Members of the Iraq and Afghanistan Veterans of America (IAVA) who say they were impacted by exposure to burn pits while serving, stand to be acknowledged at a House Veterans’ Affairs Health Subcommittee hearing in June 2018. (AP Photo/FILE/Jacquelyn Martin)
By Mikhael Thompson | UConn Journalism
December 8, 2022
Brandon Soto, a freshman biology major at the University of Connecticut who joined the Navy in 2016, was exposed to a burn pit while deployed in the Middle East.
“We would wake up daily to what would look like fog outside only to be smog,” Soto said. “The first few days deployed, I would bleed out of my mouth and develop terrible heartburn, migraines, and intense nausea during training exercises. I would stay indoors as much as possible, I’m happy it was COVID season because having a mask when walking outside became very beneficial.”
On Aug. 2, 2022, Congress passed the Honoring our Promise to Address Comprehensive Toxins Act (PACT Act) which expands Veterans Affairs health care and benefits for “Veterans that have been exposed to burn pits, Agent Orange and other toxic substances,” according to the Department of Veterans Affairs.
The bill, which also expands VA health care eligibility to post‑9/11 combat veterans and establishes a framework for the establishment of future presumptions of service related to toxic exposure, was announced in bi-partisan agreement by Senate Affairs Committee Chairman Jon Tester (D) and Republican Ranking Member Jerry Moran on May 18.
“For far too long, our nation’s veterans have been living with chronic illnesses as a result of exposures during their time in uniform,” the senators said in a released statement. “Today, we’re taking necessary steps to right this wrong with our proposal that’ll provide veterans and their families with the health care and benefits they have earned and deserve… Together, we will continue working until Congress delivers on its commitment to passing long-lasting solutions and comprehensive reforms for those who served our country.”
Shane Forno, a 7th semester economics major at the University of Connecticut, he served in Kenya in 2020 as a part of the National Guard. He said that it was a forward operating base that had just one burn pit which they used to dispose of garbage because they didn’t have sanitation services.
“There are no garbage trucks or anything like that, so they don’t let it pile up. They usually just have like a furnace or a big pit where they will just throw stuff in there with diesel fuel and that’s pretty much how it works,” Forno said.
He said that one reason for this is logistics. Small forward operating bases don’t have much in the way of options when it comes to disposing waste. They would have to pick up that garbage and transport it somewhere else, something Forno said doesn’t come easy.
“That adds to cost and any more vehicles and more planes and. Stuff like that. I mean, I guess they could contract out, they could always contract out to like small companies in the area to deal with garbage, but it depends where you are,” Forno said. “They definitely can’t do that in a real combat zone. Like, if this was 2007 Afghanistan, you know, there is no Afghan garbage company. Right? So, part of it is situational…Sometimes your hands are tied.”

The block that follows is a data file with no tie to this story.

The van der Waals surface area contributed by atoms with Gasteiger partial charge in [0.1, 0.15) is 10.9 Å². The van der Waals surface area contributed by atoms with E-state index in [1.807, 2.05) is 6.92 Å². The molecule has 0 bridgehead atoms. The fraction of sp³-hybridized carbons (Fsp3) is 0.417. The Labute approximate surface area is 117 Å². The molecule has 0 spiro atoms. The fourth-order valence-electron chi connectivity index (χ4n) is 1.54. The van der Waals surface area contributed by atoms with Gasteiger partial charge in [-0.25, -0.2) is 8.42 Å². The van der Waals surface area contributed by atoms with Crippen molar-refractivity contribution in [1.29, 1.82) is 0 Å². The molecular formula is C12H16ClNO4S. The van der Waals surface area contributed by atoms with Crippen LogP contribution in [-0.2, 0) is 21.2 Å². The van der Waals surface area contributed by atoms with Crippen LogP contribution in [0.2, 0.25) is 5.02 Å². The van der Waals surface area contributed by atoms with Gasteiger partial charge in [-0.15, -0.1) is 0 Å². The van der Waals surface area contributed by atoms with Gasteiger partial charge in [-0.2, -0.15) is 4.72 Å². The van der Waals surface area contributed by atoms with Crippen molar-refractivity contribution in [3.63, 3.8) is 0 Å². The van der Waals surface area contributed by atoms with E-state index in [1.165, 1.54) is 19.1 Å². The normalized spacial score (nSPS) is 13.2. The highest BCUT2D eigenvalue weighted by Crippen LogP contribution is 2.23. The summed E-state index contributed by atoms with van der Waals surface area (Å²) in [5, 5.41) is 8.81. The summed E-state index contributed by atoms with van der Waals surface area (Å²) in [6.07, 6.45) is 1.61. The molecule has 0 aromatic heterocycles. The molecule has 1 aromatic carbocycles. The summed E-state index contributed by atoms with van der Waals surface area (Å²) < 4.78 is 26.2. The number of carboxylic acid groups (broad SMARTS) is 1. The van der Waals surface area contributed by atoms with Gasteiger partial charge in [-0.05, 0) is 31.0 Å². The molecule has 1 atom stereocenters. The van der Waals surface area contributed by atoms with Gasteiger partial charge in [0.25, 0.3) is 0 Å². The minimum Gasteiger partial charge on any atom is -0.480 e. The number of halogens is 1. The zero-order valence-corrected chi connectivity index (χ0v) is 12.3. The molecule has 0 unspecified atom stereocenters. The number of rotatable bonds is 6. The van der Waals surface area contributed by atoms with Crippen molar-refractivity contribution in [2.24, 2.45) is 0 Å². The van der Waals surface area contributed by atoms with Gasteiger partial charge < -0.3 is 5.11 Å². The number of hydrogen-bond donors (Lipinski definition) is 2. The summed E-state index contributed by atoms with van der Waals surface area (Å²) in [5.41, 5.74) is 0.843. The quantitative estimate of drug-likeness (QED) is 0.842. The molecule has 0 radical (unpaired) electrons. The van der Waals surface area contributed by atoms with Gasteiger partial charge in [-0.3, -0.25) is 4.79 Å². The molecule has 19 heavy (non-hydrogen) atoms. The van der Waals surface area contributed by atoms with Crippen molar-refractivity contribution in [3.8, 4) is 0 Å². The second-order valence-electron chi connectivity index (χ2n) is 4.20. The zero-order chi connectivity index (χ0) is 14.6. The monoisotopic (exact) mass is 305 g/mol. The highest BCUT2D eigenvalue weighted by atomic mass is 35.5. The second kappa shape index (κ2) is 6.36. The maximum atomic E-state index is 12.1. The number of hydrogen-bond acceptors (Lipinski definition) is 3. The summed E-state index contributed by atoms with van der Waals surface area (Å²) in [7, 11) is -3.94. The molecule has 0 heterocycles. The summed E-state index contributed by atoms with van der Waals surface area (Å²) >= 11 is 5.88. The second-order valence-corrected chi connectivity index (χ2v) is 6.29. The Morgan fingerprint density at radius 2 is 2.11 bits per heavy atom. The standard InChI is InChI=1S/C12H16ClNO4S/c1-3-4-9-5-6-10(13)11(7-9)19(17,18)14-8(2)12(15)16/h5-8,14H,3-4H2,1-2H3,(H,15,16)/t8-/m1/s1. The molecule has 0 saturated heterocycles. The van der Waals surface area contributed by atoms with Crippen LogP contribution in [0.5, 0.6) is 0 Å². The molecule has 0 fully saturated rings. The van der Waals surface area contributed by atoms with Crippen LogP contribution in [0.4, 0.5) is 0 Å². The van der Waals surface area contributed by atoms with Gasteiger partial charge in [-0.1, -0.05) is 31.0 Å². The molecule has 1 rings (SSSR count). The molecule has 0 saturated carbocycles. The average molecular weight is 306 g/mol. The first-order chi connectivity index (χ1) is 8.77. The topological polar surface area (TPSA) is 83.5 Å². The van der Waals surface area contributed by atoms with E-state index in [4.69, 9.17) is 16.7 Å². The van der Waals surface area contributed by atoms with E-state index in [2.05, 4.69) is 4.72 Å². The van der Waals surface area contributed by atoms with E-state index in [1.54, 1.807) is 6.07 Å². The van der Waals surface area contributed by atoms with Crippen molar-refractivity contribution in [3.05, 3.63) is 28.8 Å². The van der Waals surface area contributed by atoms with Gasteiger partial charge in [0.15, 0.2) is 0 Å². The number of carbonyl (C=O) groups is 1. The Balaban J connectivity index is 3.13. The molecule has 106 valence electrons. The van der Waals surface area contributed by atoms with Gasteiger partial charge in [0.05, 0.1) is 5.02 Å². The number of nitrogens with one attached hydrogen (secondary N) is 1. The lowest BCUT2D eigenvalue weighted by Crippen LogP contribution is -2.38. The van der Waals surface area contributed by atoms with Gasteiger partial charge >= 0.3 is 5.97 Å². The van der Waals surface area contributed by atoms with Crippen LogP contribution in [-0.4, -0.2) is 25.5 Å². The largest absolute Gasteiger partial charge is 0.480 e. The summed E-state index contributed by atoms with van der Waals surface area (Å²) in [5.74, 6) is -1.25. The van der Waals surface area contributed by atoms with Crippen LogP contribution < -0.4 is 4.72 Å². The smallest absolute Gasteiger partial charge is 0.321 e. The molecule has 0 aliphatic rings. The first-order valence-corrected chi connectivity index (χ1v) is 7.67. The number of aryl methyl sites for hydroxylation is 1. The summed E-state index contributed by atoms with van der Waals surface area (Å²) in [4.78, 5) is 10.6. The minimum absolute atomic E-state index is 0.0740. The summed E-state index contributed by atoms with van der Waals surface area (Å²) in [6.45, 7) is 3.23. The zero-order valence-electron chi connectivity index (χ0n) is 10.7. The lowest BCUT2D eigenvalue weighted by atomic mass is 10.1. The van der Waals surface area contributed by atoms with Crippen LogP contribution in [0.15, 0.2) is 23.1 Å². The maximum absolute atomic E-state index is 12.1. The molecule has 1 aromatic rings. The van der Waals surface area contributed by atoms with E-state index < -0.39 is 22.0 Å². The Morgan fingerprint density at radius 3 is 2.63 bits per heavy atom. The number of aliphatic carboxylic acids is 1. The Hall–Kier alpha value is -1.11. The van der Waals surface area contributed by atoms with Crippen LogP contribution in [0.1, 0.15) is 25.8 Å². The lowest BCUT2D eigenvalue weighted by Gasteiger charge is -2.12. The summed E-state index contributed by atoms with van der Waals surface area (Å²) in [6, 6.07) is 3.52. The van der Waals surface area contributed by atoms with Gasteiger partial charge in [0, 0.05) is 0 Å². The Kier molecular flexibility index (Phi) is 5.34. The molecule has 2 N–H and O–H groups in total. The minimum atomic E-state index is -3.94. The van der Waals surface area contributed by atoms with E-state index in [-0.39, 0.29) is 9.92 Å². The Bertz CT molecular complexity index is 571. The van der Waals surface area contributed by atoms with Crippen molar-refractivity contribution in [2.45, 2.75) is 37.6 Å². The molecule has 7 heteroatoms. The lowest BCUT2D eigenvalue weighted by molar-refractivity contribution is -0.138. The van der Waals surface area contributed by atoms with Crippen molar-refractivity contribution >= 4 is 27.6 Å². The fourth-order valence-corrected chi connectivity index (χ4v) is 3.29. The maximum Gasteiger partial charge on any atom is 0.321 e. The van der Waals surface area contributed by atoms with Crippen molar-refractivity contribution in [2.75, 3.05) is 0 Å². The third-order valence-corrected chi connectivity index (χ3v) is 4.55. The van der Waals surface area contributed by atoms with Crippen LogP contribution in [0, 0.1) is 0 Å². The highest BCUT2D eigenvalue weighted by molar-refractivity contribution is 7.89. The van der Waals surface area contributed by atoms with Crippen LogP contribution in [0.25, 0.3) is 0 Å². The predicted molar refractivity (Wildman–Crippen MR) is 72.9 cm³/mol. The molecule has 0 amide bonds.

Forno said he hasn’t had any physical symptoms so far, but his roommate, who was in his unit, had claimed burn pit exposure due to respiratory problems.
“He got out a couple months ago,” Forno said. “And he claimed burn pit exposure with the VA because he has been having like respiratory issues. He hasn’t been coughing up blood to that extreme, but, um, he can’t run nearly as far without his lungs hurting. So, there’s something going on. He doesn’t smoke at all so I’m sure it just all has to do with like the amount of exposure you have if you like, live next to a burn pit or you were the guy that was throwing everything in, breathing it in every day creates a substantially higher risk of exposure.”
Earlier this month the Department of Veterans Affairs said that they would be implementing a new toxic exposure screening as a key part of the PACT Act and would ask veterans about specific exposures while serving in the armed forces.
“These screenings are an important step toward making sure that all toxic exposed Veterans get the care and benefits they deserve,” said VA Secretary Denis McDonough in a press release by the department. “At the end of the day, these screenings will improve health outcomes for Veterans—and there’s nothing more important than that.”
The department also said that they would be prioritizing the processing of veteran’s benefits claims for cancers associated with the PACT Act and that these claims would be expedited to ensure that veterans who suffer from cancer may be able to get necessary care. The list of presumptive cancers includes brain cancer, gastrointestinal cancer, kidney cancer, melanoma, and neck cancers according to the resources page on the Department of Veterans Affairs website.
Mikhael Thompson is a senior journalism major at the University of Connecticut. He reported this story as part of the course JOUR3000W: Public Affairs Reporting.